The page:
20. 20. Vector algebra in components Theorem If a = ⟨a1 , a2 , a3 ⟩ and b = ⟨b1 , b2 , b3 ⟩, and c is a scalar, then ◮ a + b = ⟨a1 + b1 , a2 + b2 , a3 + b3 ⟩ ◮ a − b = ⟨a1 − b1 , a2 − b2 , a3 − b3 ⟩ ◮ ca = ⟨ca1 , ca2 , ca3 ⟩ . . . . . .
21. 21. Properties Theorem Given vectors a, b, and c and scalars c and d, we have 1. a+b=b+a 6. (c + d)a = ca + da 2. a + (b + c ) = ( a + b ) + c 7. (cd)a = c(da) 3. a+0=a 4. a + (−a) = 0 8. 1a = a 5. c(a + b) = ca + cb These can be veriﬁed geometrically. . . . . . .
22. 22. Length Deﬁnition Given a vector v, its length is the distance between its initial and terminal points. Fact The length of a vector is the square root of the sum of the squares of its components: √ |⟨a1 , a2 , a3 ⟩| = a2 + a2 + a2 1 2 3 . . . . . .
23. 23. Useful vectors Deﬁnition ◮ A unit vector is a vector whose length is one ◮ We deﬁne the standard basis vectors i = ⟨1, 0, 0⟩, j = ⟨0, 1, 0⟩, k = ⟨0, 0, 1⟩. In script, they’re often written as ˆ, ȷ, ı ˆ ˆ k. Fact Any vector a can be written as a linear combination of the standard basis vectors ⟨a1 , a2 , a3 ⟩ = a1 i + a2 j + a3 k. . . . . . .
24. 24. The Dot Product I Learning objectives for Section 9.3 ◮ To understand and be able to use the deﬁnitions of the dot product to measure the length of a vector and the angle θ between two vectors. Given two vectors a = ⟨a1 , a2 , a3 ⟩ and b = ⟨b1 , b2 , b3 ⟩, a · b = |a||b| cos θ = a1 b1 + a2 b2 + a3 b3 . ◮ To understand and be able to apply properties of the dot product. . . . . . .
25. 25. The Dot Product II Learning objectives for Section 9.3 ◮ To understand that two vectors are orthogonal if their dot product is zero. ◮ To understand and be able to determine the projection of a vector a onto a vector b, a·b proja b = a |a|2 ◮ To be able to use vectors and the dot product in applications. . . . . . .
26. 26. Deﬁnition If a and b are any two vectors in the plane or in space, the dot product (or scalar product) between them is the quantity a · b = |a| |b| cos θ, where θ is the angle between them. Another way to say this is that a · b is |b| times the length of the projection of a onto b. . a . · b is |b| times this length. a . b In components, if a = ⟨a1 , a2 , a3 ⟩ and b = ⟨b1 , b2 , b3 ⟩, then a · b = a1 b1 + a2 b2 + a3 b3. . . . . .
27. 27. Algebraic properties of the dot product Fact If a, b and c are vectors are c is a scalar, then 1. a · a = |a|2 4. (ca) · b = c(a · b) = a · (cb) 2. a · b = b · a 5. 0 · a = 0 3. a · (b + c) = a · b + a · c . . . . . .
28. 28. Geometric properties of the dot product Fact The projection of b onto a is given by a·b proja b = a |a|2 Fact The angle between two nonzero vectors a and b is given by a·b cos θ = , |a| |b| where θ is taken to be between 0 and π . . . . . . .
29. 29. More geometric properties of the dot product Fact The angle between two nonzero vectors a and b is acute if a · b > 0. obtuse if a · b < 0, right if a · b = 0. The vectors are parallel if a · b = ± |a| |b|. ◮ b is a positive multiple of a if a · b = |a| |b| ◮ b is a negative multiple of a if a · b = − |a| |b| . . . . . .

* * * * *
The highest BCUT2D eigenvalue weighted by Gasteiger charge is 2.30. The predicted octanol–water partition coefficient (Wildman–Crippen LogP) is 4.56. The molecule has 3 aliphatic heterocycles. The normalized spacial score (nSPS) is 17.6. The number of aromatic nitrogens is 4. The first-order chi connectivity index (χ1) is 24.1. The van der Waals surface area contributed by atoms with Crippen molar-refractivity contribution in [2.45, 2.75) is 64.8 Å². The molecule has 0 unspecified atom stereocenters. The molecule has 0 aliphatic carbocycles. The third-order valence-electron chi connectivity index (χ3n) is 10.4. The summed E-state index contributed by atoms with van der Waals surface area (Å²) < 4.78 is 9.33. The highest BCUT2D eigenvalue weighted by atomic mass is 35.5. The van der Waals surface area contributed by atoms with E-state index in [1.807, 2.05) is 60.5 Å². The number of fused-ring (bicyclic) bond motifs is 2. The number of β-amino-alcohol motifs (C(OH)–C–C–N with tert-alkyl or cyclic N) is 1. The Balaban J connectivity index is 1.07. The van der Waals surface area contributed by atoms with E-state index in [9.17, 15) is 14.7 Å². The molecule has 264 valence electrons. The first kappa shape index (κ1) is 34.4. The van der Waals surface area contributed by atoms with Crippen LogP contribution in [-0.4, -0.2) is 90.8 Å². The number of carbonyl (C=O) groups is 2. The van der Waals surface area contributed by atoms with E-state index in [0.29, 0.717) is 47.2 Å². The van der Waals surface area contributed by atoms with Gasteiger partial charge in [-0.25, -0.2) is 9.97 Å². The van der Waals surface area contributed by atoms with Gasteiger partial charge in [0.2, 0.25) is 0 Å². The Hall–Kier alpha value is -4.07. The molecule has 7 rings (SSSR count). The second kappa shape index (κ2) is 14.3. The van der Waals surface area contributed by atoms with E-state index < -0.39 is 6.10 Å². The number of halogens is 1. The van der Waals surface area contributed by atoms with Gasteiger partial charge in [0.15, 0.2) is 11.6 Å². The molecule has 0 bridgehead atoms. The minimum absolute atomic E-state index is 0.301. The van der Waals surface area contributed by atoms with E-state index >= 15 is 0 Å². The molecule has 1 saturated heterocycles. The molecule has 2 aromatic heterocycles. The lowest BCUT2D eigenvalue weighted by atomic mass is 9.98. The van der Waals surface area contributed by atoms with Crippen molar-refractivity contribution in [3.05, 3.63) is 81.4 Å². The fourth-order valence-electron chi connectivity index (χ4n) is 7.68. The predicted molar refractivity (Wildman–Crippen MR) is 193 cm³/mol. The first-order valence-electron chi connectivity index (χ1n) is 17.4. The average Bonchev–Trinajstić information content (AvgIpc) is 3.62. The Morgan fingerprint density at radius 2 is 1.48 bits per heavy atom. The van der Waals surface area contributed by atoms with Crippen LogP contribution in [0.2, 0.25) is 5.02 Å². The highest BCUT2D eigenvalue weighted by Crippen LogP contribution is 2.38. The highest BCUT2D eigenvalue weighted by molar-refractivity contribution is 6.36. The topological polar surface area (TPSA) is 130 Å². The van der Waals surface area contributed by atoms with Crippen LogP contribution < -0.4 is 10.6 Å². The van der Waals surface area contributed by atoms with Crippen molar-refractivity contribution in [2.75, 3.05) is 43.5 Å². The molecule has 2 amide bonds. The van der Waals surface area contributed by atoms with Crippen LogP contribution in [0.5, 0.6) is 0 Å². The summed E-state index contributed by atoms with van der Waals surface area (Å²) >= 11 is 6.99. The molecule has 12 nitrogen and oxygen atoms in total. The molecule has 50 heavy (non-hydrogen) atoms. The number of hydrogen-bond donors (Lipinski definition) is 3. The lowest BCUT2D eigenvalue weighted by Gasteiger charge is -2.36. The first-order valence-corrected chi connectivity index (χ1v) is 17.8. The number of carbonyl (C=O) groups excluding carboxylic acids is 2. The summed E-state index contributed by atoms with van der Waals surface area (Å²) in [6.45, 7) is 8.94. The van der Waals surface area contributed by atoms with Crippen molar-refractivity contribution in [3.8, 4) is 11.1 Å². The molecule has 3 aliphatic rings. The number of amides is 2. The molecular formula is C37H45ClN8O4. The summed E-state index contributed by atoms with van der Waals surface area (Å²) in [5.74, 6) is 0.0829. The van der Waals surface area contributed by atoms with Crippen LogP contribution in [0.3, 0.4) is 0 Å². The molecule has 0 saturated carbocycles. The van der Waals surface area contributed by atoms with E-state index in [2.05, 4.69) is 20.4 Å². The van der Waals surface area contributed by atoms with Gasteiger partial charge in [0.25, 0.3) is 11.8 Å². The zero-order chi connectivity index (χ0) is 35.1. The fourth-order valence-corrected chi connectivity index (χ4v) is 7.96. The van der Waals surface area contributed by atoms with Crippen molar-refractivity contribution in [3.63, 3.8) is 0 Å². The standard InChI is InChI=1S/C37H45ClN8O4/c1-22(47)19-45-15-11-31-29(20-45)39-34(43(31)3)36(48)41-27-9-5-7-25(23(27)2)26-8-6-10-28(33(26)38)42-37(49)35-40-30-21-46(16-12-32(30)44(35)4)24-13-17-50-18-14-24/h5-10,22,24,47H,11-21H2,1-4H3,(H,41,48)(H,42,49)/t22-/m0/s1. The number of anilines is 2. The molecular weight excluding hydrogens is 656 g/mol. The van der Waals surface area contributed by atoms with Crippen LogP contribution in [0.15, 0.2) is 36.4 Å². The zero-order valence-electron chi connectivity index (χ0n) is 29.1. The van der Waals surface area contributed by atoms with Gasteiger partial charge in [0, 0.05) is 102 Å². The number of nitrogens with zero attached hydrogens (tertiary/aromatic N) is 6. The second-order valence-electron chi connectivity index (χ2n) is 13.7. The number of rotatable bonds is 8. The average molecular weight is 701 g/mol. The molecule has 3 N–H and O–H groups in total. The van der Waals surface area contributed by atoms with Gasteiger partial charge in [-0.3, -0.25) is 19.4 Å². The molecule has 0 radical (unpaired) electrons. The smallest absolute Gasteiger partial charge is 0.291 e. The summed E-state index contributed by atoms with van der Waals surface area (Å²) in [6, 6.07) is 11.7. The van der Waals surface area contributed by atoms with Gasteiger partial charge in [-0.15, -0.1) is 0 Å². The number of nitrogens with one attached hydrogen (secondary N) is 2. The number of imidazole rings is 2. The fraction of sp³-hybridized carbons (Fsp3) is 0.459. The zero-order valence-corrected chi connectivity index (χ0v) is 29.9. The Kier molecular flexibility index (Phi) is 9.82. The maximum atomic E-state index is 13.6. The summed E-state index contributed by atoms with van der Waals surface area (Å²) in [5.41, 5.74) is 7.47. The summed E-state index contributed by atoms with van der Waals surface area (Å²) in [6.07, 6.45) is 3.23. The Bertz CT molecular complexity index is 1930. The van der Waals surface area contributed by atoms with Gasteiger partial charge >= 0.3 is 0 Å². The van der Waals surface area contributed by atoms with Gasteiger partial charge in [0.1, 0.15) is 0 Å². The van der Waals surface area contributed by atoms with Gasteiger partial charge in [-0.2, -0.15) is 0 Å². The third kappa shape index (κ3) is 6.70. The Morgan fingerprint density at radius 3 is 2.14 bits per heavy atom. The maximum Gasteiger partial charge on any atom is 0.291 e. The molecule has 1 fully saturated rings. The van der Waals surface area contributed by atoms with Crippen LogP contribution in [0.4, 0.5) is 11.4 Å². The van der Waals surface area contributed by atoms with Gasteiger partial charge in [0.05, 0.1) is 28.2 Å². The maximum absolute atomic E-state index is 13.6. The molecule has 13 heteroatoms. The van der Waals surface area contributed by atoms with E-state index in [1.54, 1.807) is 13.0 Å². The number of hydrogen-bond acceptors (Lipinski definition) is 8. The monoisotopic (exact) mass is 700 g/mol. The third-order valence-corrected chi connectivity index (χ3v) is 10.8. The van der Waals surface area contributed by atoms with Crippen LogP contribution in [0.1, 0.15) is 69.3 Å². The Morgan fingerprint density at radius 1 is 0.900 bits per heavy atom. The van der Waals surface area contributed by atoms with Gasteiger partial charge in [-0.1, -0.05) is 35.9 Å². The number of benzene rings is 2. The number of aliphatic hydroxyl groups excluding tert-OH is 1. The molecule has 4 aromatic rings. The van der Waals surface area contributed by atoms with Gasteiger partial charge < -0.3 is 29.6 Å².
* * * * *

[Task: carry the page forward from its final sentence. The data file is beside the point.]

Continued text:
30. 30. Other uses of the dot product ◮ similarity ◮ Work W=F·d . . . . . .
31. 31. The Cross Product Learning objectives for Section 9.4 ◮ To understand and be able to use the deﬁnitions of the cross product to ﬁnd a vector that is orthogoal two vectors. Given two vectors a = ⟨a1 , a2 , a3 ⟩ and b = ⟨b1 , b2 , b3 ⟩, a × b = (|a||b| sin θ)n = ⟨a2 b3 − a3 b2 , a3 b1 − a1 b3 , a1 b2 − a2 b1 ⟩, where n is a unit vector perpendicular to both a and b. ◮ To understand and be able to apply properties of the dot product, especially a × b = −b × a. ◮ To understand that two vectors are parallel if and only if their cross product is zero. ◮ To be able to use vectors and the cross product in applications. . . . . . .
32. 32. Deﬁnition of the cross product Deﬁnition Given vectors a and b in space, the cross product of a and b is the vector a × b = |a| |b| (sin θ) n, where n is a vector perpendicular to a and b such that (a, b, n) is a right-handed set of three vectors. In components, if a = ⟨a1 , a2 , a3 ⟩= a1 i + a2 j + a3 k b = ⟨b1 , b2 , b3 ⟩= b1 i + b2 j + b3 k Then a × b = (a2 b3 − b2 a3 )i + (a3 b1 − b3 a1 )j + (a1 b2 − b1 a2 )k = ⟨a 2 b 3 − b 2 a 3 , a 3 b 1 − b 3 a 1 , a 1 b 2 − b 1 a 2 ⟩ . . . . . .
33. 33. Determinant formula This is only to help you remember, in case you’ve seen determinants of 3 × 3 matrices: i j k a a a a a a a1 a2 a3 = i 2 3 − j 1 3 + k 1 2 b2 b3 b1 b 3 b1 b2 b1 b2 b3 = (a2 b3 − b2 a3 )i − (b3 a1 − a3 b1 )j + (a1 b2 − b1 a2 )k =a×b . . . . . .
34. 34. Algebraic Properties of the Cross Product If a, b, and c are vectors and c is a scalar, then 1. a × b = −b × a 2. (ca) × b = c(a × b) = a × (cb) 3. a × (b + c) = a × b + a × c 4. (a + b) × c = a × c + b × c . . . . . .
35. 35. Geometric Properties of the cross product ◮ a × b = 0 exactly when a and b are parallel. ◮ The magnitude of the cross product a × b is the area of the parallelogram with sides a and b. . b | . b| sin θ θ . . . a . . . . . .
36. 36. Applications of the cross product ◮ Area of a parallelogram ◮ Torque τ = r × F ◮ Volume of a parallelipiped (scalar triple product) V = |a · (b × c)| . . . . . .
37. 37. The scalar triple product in action Example Find the volume of the parallelipiped spanned by a = ⟨2, 0, −3⟩, b = ⟨1, 1, 1⟩, and c = ⟨0, 4, −1⟩ . . . . . .
38. 38. The scalar triple product in action Example Find the volume of the parallelipiped spanned by a = ⟨2, 0, −3⟩, b = ⟨1, 1, 1⟩, and c = ⟨0, 4, −1⟩ Solution The scalar triple product can be calculated by . b 2 0 −3 . c 1 1 1 = −22 . 0 4 −1 It’s negative because the triple . a (a, b, c) is left-handed. So the volume is 22. . . . . . .
39. 39. Equations of Lines and Planes I ◮ To understand and be able to represent a line ℓ in R3 using ◮ the vector equation r = r0 + tv ◮ the parametric equations x = x0 + at y = y0 + bt z = z0 + ct ◮ the symmetric equations x − x0 y − y0 z − z0 = = a b c . . . . . .